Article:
Though the video game industry continues to progress by giant leaps and bounds, the accessibility of video game soundtracks hasn't improved all that much, over the years. In theory, having so many options for buying and streaming music online should have improved access, but soundtracks just don't seem easy to come by. Thankfully, a new update from Valve Corporation just removed one barrier that was making access to video game soundtracks a bit cumbersome for gamers. Players could initially only purchase soundtracks on Steam if they owned the game. Today, the company removed that barrier, granting access to the music to anyone willing to spend the money.
The move seems like a no-brainer on Valve's part. After all, if players want to spend their cash on a download for a soundtrack, it seems like the least Valve could do is facilitate that purchase. Unfortunately, the company had soundtracks treated as DLC, making it impossible for fans that played these games through other methods (such as console) from buying them. It's definitely a step in the right direction towards making them more accessible.
The update doesn't just make music more accessible, it makes it a bigger part of the Steam experience. Developers can now make their soundtracks available even if the game itself isn't on the service. Music purchased on Steam also now has its own directory where purchasers can access it. The latest update even allows publishers to add album art and liner notes and choose between different sound options.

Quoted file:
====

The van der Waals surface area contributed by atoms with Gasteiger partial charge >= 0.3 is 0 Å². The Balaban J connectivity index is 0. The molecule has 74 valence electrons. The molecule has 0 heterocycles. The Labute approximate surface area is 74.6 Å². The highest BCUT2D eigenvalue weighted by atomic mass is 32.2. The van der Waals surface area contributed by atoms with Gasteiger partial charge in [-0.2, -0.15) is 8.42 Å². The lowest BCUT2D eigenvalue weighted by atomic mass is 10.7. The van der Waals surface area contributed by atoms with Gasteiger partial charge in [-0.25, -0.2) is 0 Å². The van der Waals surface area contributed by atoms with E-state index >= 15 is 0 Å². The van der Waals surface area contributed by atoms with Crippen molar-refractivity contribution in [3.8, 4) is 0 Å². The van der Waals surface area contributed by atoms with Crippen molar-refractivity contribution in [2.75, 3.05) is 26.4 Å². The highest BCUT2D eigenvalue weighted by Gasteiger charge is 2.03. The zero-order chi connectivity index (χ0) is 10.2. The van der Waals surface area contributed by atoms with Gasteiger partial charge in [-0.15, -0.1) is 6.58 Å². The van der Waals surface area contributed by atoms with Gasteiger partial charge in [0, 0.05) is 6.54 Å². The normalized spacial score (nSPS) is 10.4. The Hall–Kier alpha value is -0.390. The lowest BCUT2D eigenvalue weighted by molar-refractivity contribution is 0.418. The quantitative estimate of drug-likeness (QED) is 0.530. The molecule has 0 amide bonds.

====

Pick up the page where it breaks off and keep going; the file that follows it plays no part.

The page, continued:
It seems quite bizarre that video game soundtracks have remained so difficult to obtain for so long. It was a bit more understandable in an era before iTunes, but the fact that some of the greatest soundtracks of all-time can only be accessed through the occasional CD release is a bit bizarre, to say the least. While some publishers offer video game music on services like iTunes, it's a frustratingly small library.
The demand is obviously there. After all, companies like Mondo have released vinyl options for games like Metal Gear, and they've quickly sold out. Granted, these are limited print runs, but the fact remains that people are willing to purchase them. Perhaps Valve's update will be the start of a new trend for the industry as a whole. It's a nice thought, at least!
Do you plan on purchasing soundtracks on Steam? What video game music do you want to see added to the service? Let us know in the comments or share your thoughts directly on Twitter at @Marcdachamp to talk all things gaming!